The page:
The New York stock market crash of 1929 deeply affected Germany—German banks collapsed and inflation rose. Six million Germans were unemployed in 1932, and the country, like most other nations, entered a serious and drawn-out economic depression. In light of this situation, many Germans believed that the Nazis were the only ones who could solve Germany’s problems and stop the “Communist menace.” German president Paul von Hindenburg, who had opposed offering Adolf Hitler the leadership of Germany, was persuaded in January 1933 to appoint him chancellor.
What event gave Hitler the license to pass new restrictive laws? How did the government change under the Nazis?
The government under Hitler was a coalition in which the Nazi Party was the dominant member with over one-third of the seats in the Reichstag (the German Parliament). Four weeks later, the Reichstag building was set on fire. Hitler blamed the fire on the Communists and used it as an excuse to pass new laws “for the protection of the German people.” This was the start of the Nazi dictatorship and the process of remaking German society in the Nazis’ image. Over time media and culture came under control of the Nazis, democratic freedoms were abolished, and the Nazi Party replaced or overtook other previously existing organizations and institutions throughout the country.
The Weimar Republic and the Rise of the Nazi Party: Reflect and Respond
Why was the democracy of Germany so fragile?
Respond to the following question using the CEL paragraph format: Do you think that the Nazis’ rise to power was inevitable based on what you read?
Anti-Jewish Policy: Testimony
Julia Lentini describes wanting to join the Hitler Youth along with her friends. What made the Hitler Youth attractive to her? What are some possible reasons why her parents would not let her join?
What are some of the specific ways that Herman Cohn says his life changed after the Nuremberg Laws were adopted? Herman says that things were much harder for children than for their parents. Why did he feel this way? What specific examples does he share to support his assertion?
How does Margaret Lambert say things changed in Germany after 1933? How did her personal relationships change? What kinds of things was she forced to give up?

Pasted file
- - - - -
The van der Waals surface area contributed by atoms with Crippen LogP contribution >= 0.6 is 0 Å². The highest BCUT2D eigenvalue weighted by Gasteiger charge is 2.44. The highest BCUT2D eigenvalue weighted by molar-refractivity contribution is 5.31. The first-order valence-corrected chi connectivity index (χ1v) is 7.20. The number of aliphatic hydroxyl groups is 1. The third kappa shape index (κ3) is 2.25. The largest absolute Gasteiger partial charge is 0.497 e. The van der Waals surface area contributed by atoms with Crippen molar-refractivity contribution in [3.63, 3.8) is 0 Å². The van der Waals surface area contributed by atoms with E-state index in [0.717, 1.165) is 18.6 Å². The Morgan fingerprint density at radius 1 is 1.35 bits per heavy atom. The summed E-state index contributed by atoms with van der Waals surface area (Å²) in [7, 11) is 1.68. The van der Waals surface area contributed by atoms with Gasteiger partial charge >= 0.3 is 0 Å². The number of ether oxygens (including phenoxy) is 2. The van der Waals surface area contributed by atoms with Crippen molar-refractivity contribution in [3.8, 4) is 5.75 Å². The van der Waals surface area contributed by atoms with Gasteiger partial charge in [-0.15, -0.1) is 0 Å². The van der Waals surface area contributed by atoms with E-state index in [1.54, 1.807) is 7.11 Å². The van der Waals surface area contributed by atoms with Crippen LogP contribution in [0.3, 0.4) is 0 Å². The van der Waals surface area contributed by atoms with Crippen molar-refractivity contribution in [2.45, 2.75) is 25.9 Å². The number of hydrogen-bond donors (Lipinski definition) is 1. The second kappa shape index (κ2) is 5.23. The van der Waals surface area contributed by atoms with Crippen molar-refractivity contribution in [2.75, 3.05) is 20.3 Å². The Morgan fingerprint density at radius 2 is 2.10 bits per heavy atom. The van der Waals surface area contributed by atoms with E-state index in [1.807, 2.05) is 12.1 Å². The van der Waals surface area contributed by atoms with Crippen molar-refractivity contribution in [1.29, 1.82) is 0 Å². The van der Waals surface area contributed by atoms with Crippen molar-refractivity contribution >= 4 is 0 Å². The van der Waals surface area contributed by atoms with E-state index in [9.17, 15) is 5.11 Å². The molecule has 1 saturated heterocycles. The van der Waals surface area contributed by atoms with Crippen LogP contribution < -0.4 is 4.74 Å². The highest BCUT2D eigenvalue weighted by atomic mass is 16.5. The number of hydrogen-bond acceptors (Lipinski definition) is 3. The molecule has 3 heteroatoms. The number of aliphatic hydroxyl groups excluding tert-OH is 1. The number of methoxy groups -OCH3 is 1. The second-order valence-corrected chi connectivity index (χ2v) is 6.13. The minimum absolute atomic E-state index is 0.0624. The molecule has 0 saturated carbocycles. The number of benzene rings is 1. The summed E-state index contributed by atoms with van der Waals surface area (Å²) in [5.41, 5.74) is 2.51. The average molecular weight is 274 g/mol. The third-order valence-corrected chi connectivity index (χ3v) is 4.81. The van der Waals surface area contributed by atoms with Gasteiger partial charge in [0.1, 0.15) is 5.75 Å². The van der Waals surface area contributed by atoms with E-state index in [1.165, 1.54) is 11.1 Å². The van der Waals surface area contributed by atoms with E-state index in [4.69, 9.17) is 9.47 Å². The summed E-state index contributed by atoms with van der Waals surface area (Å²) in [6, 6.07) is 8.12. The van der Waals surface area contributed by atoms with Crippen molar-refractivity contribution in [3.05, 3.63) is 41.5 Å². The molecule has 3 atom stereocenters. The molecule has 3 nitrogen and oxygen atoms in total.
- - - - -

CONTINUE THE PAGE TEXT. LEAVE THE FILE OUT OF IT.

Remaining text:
Anti-Jewish Policy: Annotations
The Nazi Party rose to power with an anti-Semitic racial ideology. However, the anti-Jewish campaign was not conducted according to a blueprint; rather it evolved. Before the outbreak of the war, political and economic factors, as well as public opinion both inside and outside Germany influenced the evolution of Nazi anti-Jewish laws and measures.
The main purpose of the anti-Jewish policy between 1933 and 1938 according to the racial theory was to isolate German Jewry from German society and ultimately encourage them to leave their homeland. Through 1938 and into 1939, more and more force was used to push Jews out of German territory.
In addition to the fact that the laws and decrees were issued chronologically, they should also be understood for how they affected different spheres of life. They affected personal status, the interaction of Jews with general society, and their economic situation. The restrictions affected individuals and the Jewish community as a whole. Jews were not only limited by the flurry of laws and decrees, they also frequently felt deeply humiliated by them.
Anti-Jewish Policy: Reflect and Respond
Looking at the chronological list of laws and decrees above, why could this be called a “build up of anti-Jewish policy”?
What spheres of life do the laws and decrees affect? Determine at least three. Select at least two laws that belong to each sphere and explain why this law belongs in that sphere.
Where does the idea of race appear in the decree and laws?
How do you think a Jewish person might react to all of these restrictions and laws? How do you think a German might react to these policies?
How did these laws dehumanize Jews? What other laws in human history do you know about that have dehumanized people?
Share with your friends: